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Vancouver's Queen Elizabeth Park is a myriad of awe-inspiring sights rolled into one. This verdant retreat is the crown jewel of Vancouver's urban landscape, perched at the city's highest point, in full view of the North Shore Mountains and the city itself. The park is a diverse tapestry of luxuriant spaces, each a cornucopia of delights. At the Quarry Garden, the former wasteland has been transformed into a lush garden complete with a babbling brook and cascading waterfall, while the Rose Garden abounds in variously hued floral displays. Nearby, the Arboretum shelters a collection of native and exotic trees, interspersed with sculptures and public art by the likes of Henry Moore. The Dancing Fountain is another popular feature, as is the Painters' Corner where local artists can be seen working on picturesque landscapes, their original artwork on display. For the more actively inclined, the park also features sports facilities like tennis courts, mini-golf and lawn bowling.
Dr. Sun Yat Sen Chinese Garden is the first classical Chinese garden built outside China. It employs the ancient techniques of the Ming Dynasty, condensing the serenity of the mountain, streams, valleys and hills into an urban sanctuary. Every niche and arch of the garden is meticulously laid out. Each plant, rock and piece of architecture is selected for its symbolic meaning and mood. The Chinese lettering at the entrance reads 'Garden of Ease'. A place filled with lush green grass and tranquility.
Hop into the Big Bus for a tour of the happening places in Vancouver. Despite the wait time, it is fun to take a bus to a place worth visiting without breaking your head over the routes. Explore the city over two days and twenty stops at your pace, its a journey that is called for.
VanDusen Botanical Garden has 22 hectares (54 acres) of plants and trees collected from around the world harmoniously set amidst lawns, lakes and rock work. Some areas demonstrate plant relationships, such as the Rhododendron Walk, or geographical beginnings, like in the Sino-Himalayan Garden. A Christmas light display goes up every December.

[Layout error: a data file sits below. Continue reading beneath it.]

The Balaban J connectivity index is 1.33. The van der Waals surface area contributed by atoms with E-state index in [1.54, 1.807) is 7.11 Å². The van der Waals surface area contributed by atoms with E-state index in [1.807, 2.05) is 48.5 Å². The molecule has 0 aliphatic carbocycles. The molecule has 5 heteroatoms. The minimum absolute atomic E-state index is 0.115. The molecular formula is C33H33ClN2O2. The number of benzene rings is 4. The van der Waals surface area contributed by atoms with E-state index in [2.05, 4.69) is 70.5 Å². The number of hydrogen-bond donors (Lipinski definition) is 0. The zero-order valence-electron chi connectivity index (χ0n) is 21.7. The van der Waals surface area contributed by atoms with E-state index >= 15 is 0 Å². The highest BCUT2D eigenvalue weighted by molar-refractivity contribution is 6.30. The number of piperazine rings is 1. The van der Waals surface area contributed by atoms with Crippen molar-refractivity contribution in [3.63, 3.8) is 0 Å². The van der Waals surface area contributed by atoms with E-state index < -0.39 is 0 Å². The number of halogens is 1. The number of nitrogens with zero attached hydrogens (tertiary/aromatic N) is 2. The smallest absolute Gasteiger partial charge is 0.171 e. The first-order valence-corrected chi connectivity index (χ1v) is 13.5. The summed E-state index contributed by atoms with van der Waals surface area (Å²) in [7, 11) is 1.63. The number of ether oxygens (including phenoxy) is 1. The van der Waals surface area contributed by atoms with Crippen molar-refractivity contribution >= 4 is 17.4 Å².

Corraled by the English Bay on one side and the Vancouver Harbour on the other, this stunning stretch of land was declared the city's first public park in 1886. Unlike most city parks, Stanley Park was not laid-out by a landscape architect, but instead, grew organically over the years. The rainforest forms the core of Stanley Park, with trees towering to a height of 76 meters (249 feet) and close to 100 years old, while the seawall hems the park's waterfront. Scattered throughout are monuments, landmarks and public art, as well as gardens with vivid floral displays and totem poles; a tapestry of varied habitats teeming with native wildlife that is held together by a network of trails. The park is also home to attractions like a miniature railway, the Malkin Bowl and the Vancouver Aquarium.
Take a break from the city life and see what farm life is all about. Tucked away on the South end of the city, Southland Farms offers visitors everything from horse back riding, farmers market, field trip and youth programs to a pumpkin patch in the Fall and on-going art activities. Perfect for a family day out, Southland Farms is well worth a visit.
5 acres (2 hectares) of farm-park with over 200 domestic farm animals and birds will delight the entire family. Feed the bunnies and birds, watch the cows being milked and hang out on Goat Hill. It's an excellent place to have a picnic, and various events are held throughout the year, including the Annual Farm Fair in September, the 101 Pumpkin Event in October, and the Country Christmas in early December. One to two hour pony rides and birthday parties can also be arranged.
Famous for the thrilling and one of the oldest attractions of North Vancouver called the Capilano Suspension Bridge, the park also features other attractions. These include the 'Treetops Adventure' where you can walk across from one Douglas fir tree to another on bridges and walkways that are attached to tree trunks 30 meter (98.43 feet) above the rain-forest floor. For those enthused with regional folk-art, the cluster of totem poles made by First Nation people is located inside the remote section of the park. The carvings on the trees are breathtaking and according to popular belief, the intricate carvings offer stories of their own.
The gardens, located at UBC are composed of five cultivated areas spread over 70-acres of land. The Asian Garden is where rarities like the blue Himalayan poppy blooms. It also has magnolias, roses and 400 types of rhododendrons. Meanwhile, the BC Native Garden displays over 3,500 plants naturally found in the province. The Alpine Garden grows high-elevation plants from Australia, South America, Europe, Asia and Africa. Tours are available from April to October. Admission by donation.
Professor Kannosuke Mori created this place in memory of Dr. Inazo Nitobe (1861-1933), an esteemed educator in Canada. The UBC garden opened in 1960, and was designed using the principles of Zen and Shintoism. Visitors leisurely stroll its curving paths counter-clockwise, as the garden progresses from beginning to growth and change to an ending. Japanese maples, flowering cherry, azaleas, irises and a reflective pond filled with Japanese koi provide color all year-round. Admissions by donation.